Good Morning. It's nearly 3:30 a.m. I'm still too jet lagged to do the math to figure out what you're all doing across the time zones of the U.S.
My Italian adventure began at the Rome airport. Following a perfect flight...not counting the failures of signage at the Amsterdam airport. I had a very close connection, and the lines through passport ID and security looked like St. Peter's Square on Pope Night. Across the minions in the Economy Class Lane was a line for close connections...those listed on the screen. Except the screen was too small to read even with my $2000 20/20 lens implants. So I took a chance and made my way through the line. Nope, if I were going to three places I couldn't spell, okay. Rome, no. So now I was even farther back in the economy lane. By the time I got to the passport inspector...what is he called?...I was sure my meeting with Fabio would never happen. I must have been radiating frantic energy because the passport guy told me not to have a heart attack. Good advice, as I started filling plastic security trays with iPad, liquids, and everything I had that could not blow up a plane. I made it with a few minutes to spare so decided to text the family, only to experience the first sign of difficulties to come. My phone did not work. Here, I will pause in my narrative to warn you: Even if you call Verizon 4 times to be sure their instructions for using your iPhone overseas, call a 5th time...or better yet, demand to speak to a global operator. More later on the Verizon global operators Vanessa and Victoria.
So I get to Rome with my instructions to meet Fabio at the exit. Following those dreaded moments of It's taking Way Too Long for My Luggage to appear, I was rolling my suitcase to the exit...whoops, there were three. I cannot find Fabio through any of them. My phone didn't work. I go to Customer Service and explain my problem to the only available agent, who does not speak English. You know how singing sounds better in the shower. I alway sound so, well, Italian...a grammatical Italian, in fact...when I talk to myself strolling along Netarts Bay. Suddenly, I am sounding like a refuge from a world before fire and grammar were invented. But the intrepid agent must have followed because he asked me for Fabio's number so he could place the call. After the first call which appeared to end with someone on the other end who never heard of Fabio Testorio, the agent tried again and instructed, "Dritto, secondo porta."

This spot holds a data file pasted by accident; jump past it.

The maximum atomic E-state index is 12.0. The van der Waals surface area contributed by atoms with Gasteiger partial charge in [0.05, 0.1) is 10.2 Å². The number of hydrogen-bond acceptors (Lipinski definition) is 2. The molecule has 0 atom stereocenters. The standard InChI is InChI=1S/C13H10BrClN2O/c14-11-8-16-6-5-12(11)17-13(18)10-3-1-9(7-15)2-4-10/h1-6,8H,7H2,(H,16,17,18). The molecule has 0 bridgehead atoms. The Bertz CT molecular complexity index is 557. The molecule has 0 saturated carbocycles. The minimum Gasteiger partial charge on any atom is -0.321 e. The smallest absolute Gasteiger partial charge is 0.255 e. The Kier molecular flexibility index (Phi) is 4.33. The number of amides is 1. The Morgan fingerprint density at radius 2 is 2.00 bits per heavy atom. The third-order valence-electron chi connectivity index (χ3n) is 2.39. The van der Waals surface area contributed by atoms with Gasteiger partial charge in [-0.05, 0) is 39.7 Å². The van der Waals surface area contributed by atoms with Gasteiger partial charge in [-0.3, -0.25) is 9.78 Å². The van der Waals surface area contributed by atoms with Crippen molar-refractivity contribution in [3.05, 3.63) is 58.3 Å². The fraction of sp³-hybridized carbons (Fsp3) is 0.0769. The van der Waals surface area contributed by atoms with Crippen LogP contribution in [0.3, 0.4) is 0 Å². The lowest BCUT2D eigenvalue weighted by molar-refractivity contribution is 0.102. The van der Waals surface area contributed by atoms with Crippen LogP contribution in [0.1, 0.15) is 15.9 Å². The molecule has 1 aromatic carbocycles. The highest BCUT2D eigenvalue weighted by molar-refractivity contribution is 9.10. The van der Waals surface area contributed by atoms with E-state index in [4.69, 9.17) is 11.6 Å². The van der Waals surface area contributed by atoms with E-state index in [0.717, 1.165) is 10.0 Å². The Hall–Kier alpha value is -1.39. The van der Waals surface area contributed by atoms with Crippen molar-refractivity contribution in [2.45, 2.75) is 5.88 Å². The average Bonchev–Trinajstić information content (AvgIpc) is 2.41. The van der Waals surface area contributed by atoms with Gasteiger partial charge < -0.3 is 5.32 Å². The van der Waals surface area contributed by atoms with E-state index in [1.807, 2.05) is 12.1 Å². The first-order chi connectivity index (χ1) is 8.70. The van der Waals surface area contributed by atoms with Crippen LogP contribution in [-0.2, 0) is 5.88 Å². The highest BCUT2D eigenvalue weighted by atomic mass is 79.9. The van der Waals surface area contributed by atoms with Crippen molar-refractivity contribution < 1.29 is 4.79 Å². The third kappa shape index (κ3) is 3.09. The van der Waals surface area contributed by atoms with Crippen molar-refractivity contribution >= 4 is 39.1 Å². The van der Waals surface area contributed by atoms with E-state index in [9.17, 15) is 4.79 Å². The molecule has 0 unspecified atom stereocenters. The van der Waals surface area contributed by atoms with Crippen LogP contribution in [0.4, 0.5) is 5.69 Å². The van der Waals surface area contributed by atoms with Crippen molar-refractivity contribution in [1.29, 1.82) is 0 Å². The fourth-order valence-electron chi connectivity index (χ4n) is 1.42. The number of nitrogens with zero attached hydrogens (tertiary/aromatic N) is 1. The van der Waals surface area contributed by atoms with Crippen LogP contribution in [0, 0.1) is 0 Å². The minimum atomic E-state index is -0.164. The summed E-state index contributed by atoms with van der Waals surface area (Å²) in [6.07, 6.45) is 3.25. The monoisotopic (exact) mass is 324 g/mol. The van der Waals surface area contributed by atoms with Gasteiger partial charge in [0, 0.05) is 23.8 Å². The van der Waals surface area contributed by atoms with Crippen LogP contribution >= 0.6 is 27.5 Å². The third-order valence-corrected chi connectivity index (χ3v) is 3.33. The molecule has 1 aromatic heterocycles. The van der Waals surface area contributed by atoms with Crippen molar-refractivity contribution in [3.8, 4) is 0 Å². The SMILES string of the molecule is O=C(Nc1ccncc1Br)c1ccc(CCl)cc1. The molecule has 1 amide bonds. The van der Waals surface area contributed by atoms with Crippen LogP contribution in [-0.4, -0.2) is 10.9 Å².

Outside the second door, I rolled my suitcase back and forth in front of the line of drivers who looked like casting call-backs for The Sopranos. Cuttullio? Fabio? No, signora. Finally, a tall pencil-thin man appeared with the look of one who could use a good sleep and a salad and had stepped out for a smoke and held up his sign. Cutuly. Fabio? Si, Signora.
So off we went with Fabio, apparently none the worse for his lack of greens and sleep, speed-walking me to the car, my suitcase wheels clanking over the pavement. Now driving in Italy reminds me of those bumper cars at amusement parks, except here, you don't actually hit the cars and pedestrians but rather see how close you can come to hitting them. The guide book instructions say very clearly: Walk confidently. Never pause. As I was trailing the speed-walking Fabio like the dutiful wife, I was nearly flattened by a red Smart car.
The 30-minute ride to the apartment took 20 as we careened through traffic, tail-gating, weaving in around through, missing cars by inches, showing no mercy for pedestrians. I glanced at the speedometer at one point. 125. The Amsterdam agent's message rang in my ears. Don't have a heart attack. Oh, yeah, kilometers, not mph. Still....
My street was too narrow and allows no parking, so Fabio found a space and rolled my suitcase at a rapid and relentless pace over the cobblestones with me following like a beaten wife. Stopping at #36, he rang the bell. The window above opened. An elegant woman leaned out. "Joan Cutuly?"
"Si, Si. Benventua. Come come. I ring you in."
With what felt like my last ounces of strength, I lugged my suitcase up the steep stairs where Signora Stella opened an iron security gate. "Piano, piano," she said. "No hurry."
After my Florence apartment that made Motel 6 look sweet, I was afraid to look. But La Dolce Dimora, as the apartment is called, is indeed The Sweet House.
Except for the smell. And the wifi doesn't work. And my phone still doesn't work. And I walked up the block for groceries and it took me an hour to find my way back...why did I ever leave Netarts.
Next: Getting Connected
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